Reps. Omar, Richmond, Castro Lead Letter to Condemn the Treatment of Cameroonian Migrants and Asylum Seekers in ICE Detention

October 13, 2020
Press Release

WASHINGTON—Reps. Ilhan Omar (D-MN), Cedric L. Richmond (D-LA), and Joaquin Castro (D-TX) led a letter to oppose the treatment of Cameroonian migrants and asylum seekers in Immigration and Customs Enforcement (ICE) detention. The letter also raises serious concerns related to human rights violations, the ongoing Anglophone crisis, and the emergence of Boko Haram and ISIS-West Africa. 

“We write to express grave concerns over the situation of Cameroonian migrants and asylum seekers in Immigration and Customs Enforcement (ICE) detention,” the Members wrote. “There have been several alarming high-profile incidents, including the death of a Cameroonian migrant in ICE detention last year and a hunger strike held at Pine Prairie this past June.”  

In the most recent U.S. Department of State annual human rights report on Cameroon, the Department identified patterns of extrajudicial killings, torture, and forced disappearance by the Cameroonian government as well as various non-state actors. In 2019, the State Department restricted security aid to Cameroon in response to reported atrocities committed by Cameroonian security forces. Due to several overlapping crises in Cameroon, the denial of Cameroonian asylum seekers may result in tragedy for Cameroonians.  

A PDF of the letter can be found here, and the full text of the letter is below.

Tony H. Pham

U.S. Immigration and Customs Enforcement 

1500 12th St., SW

Washington, D.C. 20536

 

October 13, 2020

 

Dear Mr. Pham: 

We write to express grave concerns over the situation of Cameroonian migrants and asylum seekers in Immigration and Customs Enforcement (ICE) detention. There have been several alarming high-profile incidents, including the death of a Cameroonian migrant in ICE detention last year1 and a hunger strike held at Pine Prairie this past June.2 

There are several overlapping crises in Cameroon, including grave human rights violations, the ongoing Anglophone crisis, and the emergence of Boko Haram and ISIS-West Africa, that mean that for many Cameroonian asylum seekers, orders of removal may result in tragedy for Cameroonians.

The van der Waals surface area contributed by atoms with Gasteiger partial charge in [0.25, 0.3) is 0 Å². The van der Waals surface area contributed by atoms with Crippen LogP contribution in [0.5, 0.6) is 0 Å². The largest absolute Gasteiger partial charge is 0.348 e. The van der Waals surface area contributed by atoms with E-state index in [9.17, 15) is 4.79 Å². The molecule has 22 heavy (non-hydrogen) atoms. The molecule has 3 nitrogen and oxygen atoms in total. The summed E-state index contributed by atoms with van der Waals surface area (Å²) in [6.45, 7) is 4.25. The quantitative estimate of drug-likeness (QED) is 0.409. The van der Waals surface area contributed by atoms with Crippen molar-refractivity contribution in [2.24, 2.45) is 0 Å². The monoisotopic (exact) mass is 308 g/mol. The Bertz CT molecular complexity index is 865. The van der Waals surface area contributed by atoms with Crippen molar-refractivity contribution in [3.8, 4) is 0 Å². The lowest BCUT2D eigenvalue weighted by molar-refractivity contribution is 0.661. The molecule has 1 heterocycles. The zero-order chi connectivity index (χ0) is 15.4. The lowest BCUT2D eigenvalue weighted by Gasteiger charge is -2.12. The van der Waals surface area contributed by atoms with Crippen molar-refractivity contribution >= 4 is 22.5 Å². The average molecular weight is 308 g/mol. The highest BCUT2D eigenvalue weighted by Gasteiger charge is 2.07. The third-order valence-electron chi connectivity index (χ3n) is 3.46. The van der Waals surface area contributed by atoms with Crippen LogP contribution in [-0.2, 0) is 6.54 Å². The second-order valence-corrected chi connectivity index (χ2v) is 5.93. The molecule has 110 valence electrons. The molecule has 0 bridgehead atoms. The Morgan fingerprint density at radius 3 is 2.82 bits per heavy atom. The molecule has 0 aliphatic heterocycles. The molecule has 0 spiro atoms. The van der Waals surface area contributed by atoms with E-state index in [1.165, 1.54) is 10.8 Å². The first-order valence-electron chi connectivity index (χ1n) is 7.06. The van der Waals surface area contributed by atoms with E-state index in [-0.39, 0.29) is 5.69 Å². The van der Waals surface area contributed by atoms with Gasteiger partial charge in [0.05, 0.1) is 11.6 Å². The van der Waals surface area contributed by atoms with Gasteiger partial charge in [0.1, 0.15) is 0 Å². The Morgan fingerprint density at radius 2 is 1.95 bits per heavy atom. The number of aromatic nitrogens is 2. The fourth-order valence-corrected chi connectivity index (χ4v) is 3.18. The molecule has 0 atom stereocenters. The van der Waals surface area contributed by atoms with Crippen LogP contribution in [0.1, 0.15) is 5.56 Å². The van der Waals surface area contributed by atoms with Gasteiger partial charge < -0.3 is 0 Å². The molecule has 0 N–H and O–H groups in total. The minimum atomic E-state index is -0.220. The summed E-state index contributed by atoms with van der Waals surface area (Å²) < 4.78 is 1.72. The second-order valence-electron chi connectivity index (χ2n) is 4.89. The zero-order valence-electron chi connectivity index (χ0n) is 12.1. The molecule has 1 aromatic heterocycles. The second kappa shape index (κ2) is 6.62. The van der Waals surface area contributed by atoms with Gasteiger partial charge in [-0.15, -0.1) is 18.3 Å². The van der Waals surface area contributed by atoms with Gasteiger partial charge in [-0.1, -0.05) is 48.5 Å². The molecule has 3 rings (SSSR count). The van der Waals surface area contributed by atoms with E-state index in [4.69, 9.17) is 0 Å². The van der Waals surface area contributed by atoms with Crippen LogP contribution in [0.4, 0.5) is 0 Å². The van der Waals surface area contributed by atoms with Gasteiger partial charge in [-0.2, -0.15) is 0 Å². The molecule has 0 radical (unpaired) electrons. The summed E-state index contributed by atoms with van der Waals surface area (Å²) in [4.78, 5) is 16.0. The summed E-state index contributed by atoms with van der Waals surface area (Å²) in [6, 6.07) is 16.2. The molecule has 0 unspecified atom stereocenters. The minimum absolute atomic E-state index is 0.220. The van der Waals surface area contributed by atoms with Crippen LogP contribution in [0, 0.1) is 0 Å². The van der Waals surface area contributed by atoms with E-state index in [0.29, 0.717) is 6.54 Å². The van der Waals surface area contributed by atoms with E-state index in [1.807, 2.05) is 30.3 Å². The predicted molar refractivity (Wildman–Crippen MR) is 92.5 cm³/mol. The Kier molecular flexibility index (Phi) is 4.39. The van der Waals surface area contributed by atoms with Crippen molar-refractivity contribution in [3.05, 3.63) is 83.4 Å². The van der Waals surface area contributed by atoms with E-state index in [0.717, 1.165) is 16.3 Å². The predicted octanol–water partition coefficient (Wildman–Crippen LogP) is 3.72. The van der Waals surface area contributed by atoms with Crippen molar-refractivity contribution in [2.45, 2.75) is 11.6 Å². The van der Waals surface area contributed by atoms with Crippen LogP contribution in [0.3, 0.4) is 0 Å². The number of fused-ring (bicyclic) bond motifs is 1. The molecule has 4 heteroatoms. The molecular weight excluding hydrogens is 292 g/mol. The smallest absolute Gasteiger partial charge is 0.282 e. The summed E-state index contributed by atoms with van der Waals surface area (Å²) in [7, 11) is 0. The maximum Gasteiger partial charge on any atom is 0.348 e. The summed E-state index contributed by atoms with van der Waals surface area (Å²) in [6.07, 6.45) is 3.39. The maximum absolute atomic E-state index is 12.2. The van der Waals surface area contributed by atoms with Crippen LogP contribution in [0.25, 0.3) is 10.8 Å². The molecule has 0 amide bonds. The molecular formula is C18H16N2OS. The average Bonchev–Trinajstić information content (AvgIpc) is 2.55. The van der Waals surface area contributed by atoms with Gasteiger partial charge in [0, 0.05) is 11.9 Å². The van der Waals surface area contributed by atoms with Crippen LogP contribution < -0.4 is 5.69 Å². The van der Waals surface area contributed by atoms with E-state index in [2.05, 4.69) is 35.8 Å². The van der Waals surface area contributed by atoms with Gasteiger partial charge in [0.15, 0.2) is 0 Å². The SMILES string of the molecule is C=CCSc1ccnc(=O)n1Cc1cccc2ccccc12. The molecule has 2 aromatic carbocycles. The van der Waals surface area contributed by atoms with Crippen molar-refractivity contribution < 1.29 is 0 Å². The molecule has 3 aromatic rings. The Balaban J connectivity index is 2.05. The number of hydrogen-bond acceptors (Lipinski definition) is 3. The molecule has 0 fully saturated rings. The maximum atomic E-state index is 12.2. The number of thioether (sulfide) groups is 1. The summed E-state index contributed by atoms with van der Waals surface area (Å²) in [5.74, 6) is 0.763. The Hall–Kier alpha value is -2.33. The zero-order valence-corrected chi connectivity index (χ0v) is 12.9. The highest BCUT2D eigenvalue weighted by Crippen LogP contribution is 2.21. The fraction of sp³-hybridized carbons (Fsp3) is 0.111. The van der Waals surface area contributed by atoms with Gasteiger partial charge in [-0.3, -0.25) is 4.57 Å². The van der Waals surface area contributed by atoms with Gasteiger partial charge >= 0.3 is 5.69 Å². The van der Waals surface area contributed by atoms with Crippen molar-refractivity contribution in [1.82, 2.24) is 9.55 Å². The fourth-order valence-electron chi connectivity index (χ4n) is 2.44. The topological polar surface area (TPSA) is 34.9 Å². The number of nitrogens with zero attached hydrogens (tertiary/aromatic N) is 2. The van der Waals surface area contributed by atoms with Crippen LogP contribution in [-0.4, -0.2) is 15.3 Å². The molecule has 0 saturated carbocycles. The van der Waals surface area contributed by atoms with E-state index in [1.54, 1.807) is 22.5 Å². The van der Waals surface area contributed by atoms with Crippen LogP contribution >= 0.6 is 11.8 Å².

The United States has been active in recognizing this danger. The most recent U.S. Department of State annual human rights report on Cameroon identifies patterns of extrajudicial killings, torture, and forced disappearance by the Cameroonian state as well as various non-state actors. The State Department took these allegations seriously enough that in February 2019, they restricted security aid to Cameroon in response to reported atrocities committed by Cameroonian security forces.3 

Given the grave circumstances in Cameroon, it is a moral and legal imperative to ensure that Cameroonians are being given the utmost concern in their asylum applications. 

To better understand the Department’s treatment of Cameroonians, we request the following information no later than October 30, 2020. 

  • How many Cameroonians have been removed each year from FY10 through FY20?
  • How many of these individuals were removed to Cameroon and how many to other countries? If not Cameroon, which third countries have accepted these Cameroonian nationals?
  • How many Cameroonians have applied for asylum or other forms of relief and protection during this same time period?
    • What percentage of these applications have been denied, disaggregated by the form of relief? 
    • What percentage of these applicants have had legal counsel?
  • What is the rate of denied parole for Cameroonian asylum seekers, and how does it compare to the rates for other nationalities? 
    • If there are large disparities, what accounts for these disparities? 
  • How many Cameroonians are currently in ICE custody, and where are they held? Please include a list of all detention facility names and locations.
    • How many have been approved for bond, but remain in ICE detention, for inability to pay or other reasons?

page1image58989120

Sincerely, 

Ilhan Omar

Member of Congress

Cedric L. Richmond

Member of Congress

 Joaquin Castro

Member of Congress